Retail Associations Demand That Visa Fix Flawed EMV Rollout
In the wake of new guidance from the Federal Reserve, which suggests that aspects of Visa’s implementation of chip card technology may be illegal, a coalition of retailers has called on the card processor to fix issues with EMV’s controversial rollout.
With new guidance from the Federal Reserve working in their favor, retail associations want answers regarding the migration to EMV chip card payment technology that their members have been working to comply with for more than a year.
Earlier this month, the Fed added to its website new comments specific to the EMV transition. In a related FAQ, the agency notes that payment-card networks don’t comply with the Electronic Fund Transfer Act if the new payment terminals installed in retail stores require that payments are routed through a specific payment processor.
“A payment card network inhibits a merchant’s ability to route electronic debit card transactions if it, by network rules, standards, specifications, contractual agreements, or otherwise, requires the merchant to allow the cardholder to make the choice of EMV chip application on a debit card, where one application routes only to a single network,” the Federal Reserve stated.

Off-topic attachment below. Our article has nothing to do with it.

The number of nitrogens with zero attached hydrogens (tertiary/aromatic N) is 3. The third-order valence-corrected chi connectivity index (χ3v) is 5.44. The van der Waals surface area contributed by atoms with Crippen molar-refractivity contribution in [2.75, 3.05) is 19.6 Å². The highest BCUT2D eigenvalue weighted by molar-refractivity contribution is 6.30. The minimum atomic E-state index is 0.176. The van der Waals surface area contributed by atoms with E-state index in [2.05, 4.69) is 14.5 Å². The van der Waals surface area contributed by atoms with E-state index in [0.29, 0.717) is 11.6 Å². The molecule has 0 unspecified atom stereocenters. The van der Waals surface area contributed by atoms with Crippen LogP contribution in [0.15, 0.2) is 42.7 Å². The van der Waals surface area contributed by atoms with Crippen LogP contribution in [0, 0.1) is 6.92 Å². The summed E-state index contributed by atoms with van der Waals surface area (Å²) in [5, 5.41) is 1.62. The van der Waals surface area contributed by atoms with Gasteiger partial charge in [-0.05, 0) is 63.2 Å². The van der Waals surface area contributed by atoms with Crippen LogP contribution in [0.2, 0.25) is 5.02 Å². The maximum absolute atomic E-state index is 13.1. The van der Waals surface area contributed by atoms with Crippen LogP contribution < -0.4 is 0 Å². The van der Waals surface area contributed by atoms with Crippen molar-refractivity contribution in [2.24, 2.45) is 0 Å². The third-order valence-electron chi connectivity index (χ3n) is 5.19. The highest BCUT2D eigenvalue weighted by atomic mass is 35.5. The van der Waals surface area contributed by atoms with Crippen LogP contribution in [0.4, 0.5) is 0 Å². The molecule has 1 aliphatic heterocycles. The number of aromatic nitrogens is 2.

This week, the Retail Industry Leaders Association, the Food Marketing Institute, the National Retail Federation, and multiple other retail groups sent a letter to Visa CEO Charles W. Scharf and CEO-designate Al Kelly, asking for information on how the company will respond to the Fed’s ruling.
“This free market principle of merchants choosing network services and providers is critical to ensuring competition in the debit market,” the letter stated. “Visa should compete for merchant routing preference in the way that businesses do in a competitive market—by offering superior benefits, lower costs, and better security, such as chip and PIN. Visa used its overwhelming market share to impose their proprietary EMV chip technology that stifles competition.”
Among other things, the associations called on Visa to open up its EMV implementation, delay the liability shift to retailers that took place last year, and fix the implementation for retailers that have terminals set up in this way.
“The rollout of EMV technology has been woefully mismanaged by the card networks,” the groups concluded. “The Federal Reserve declaration is the latest in a long list of examples of that mismanagement.”
The associations’ letter followed on the heels of Visa’s revelation, contained in a Securities and Exchange Commission filing, that its EMV rollout was being investigated by the Federal Trade Commission. The company says it is cooperating with the investigation.